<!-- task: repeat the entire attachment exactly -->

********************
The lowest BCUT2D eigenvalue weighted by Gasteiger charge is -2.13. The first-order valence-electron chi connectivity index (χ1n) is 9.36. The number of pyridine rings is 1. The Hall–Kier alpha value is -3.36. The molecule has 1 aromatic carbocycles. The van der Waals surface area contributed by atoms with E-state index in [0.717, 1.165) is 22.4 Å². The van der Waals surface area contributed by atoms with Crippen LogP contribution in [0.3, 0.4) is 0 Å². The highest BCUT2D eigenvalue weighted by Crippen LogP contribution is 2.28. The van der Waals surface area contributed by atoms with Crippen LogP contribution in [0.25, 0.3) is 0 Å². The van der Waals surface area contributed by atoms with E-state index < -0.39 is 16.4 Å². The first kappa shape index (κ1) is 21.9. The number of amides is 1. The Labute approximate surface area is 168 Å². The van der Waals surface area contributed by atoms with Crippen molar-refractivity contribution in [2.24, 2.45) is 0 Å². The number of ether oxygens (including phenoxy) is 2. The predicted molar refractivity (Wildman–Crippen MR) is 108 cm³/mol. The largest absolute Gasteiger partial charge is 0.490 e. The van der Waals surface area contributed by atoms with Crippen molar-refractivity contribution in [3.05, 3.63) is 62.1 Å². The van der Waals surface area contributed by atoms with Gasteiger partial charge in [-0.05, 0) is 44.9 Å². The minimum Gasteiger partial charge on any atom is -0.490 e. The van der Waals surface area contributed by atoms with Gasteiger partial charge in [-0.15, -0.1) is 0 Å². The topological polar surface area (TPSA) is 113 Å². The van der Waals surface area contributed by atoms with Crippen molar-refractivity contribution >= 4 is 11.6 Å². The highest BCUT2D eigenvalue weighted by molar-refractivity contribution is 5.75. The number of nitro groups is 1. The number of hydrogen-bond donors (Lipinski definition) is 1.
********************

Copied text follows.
The lowest BCUT2D eigenvalue weighted by Gasteiger charge is -2.13. The first-order valence-electron chi connectivity index (χ1n) is 9.36. The number of pyridine rings is 1. The Hall–Kier alpha value is -3.36. The molecule has 1 aromatic carbocycles. The van der Waals surface area contributed by atoms with E-state index in [0.717, 1.165) is 22.4 Å². The van der Waals surface area contributed by atoms with Crippen LogP contribution in [0.3, 0.4) is 0 Å². The highest BCUT2D eigenvalue weighted by Crippen LogP contribution is 2.28. The van der Waals surface area contributed by atoms with Crippen LogP contribution in [0.25, 0.3) is 0 Å². The van der Waals surface area contributed by atoms with E-state index < -0.39 is 16.4 Å². The first kappa shape index (κ1) is 21.9. The number of amides is 1. The Labute approximate surface area is 168 Å². The van der Waals surface area contributed by atoms with Crippen molar-refractivity contribution in [2.24, 2.45) is 0 Å². The number of ether oxygens (including phenoxy) is 2. The predicted molar refractivity (Wildman–Crippen MR) is 108 cm³/mol. The largest absolute Gasteiger partial charge is 0.490 e. The van der Waals surface area contributed by atoms with Crippen molar-refractivity contribution in [3.05, 3.63) is 62.1 Å². The van der Waals surface area contributed by atoms with Gasteiger partial charge in [-0.05, 0) is 44.9 Å². The minimum Gasteiger partial charge on any atom is -0.490 e. The van der Waals surface area contributed by atoms with Gasteiger partial charge in [-0.15, -0.1) is 0 Å². The topological polar surface area (TPSA) is 113 Å². The van der Waals surface area contributed by atoms with Crippen molar-refractivity contribution >= 4 is 11.6 Å². The highest BCUT2D eigenvalue weighted by molar-refractivity contribution is 5.75. The number of nitro groups is 1. The number of hydrogen-bond donors (Lipinski definition) is 1.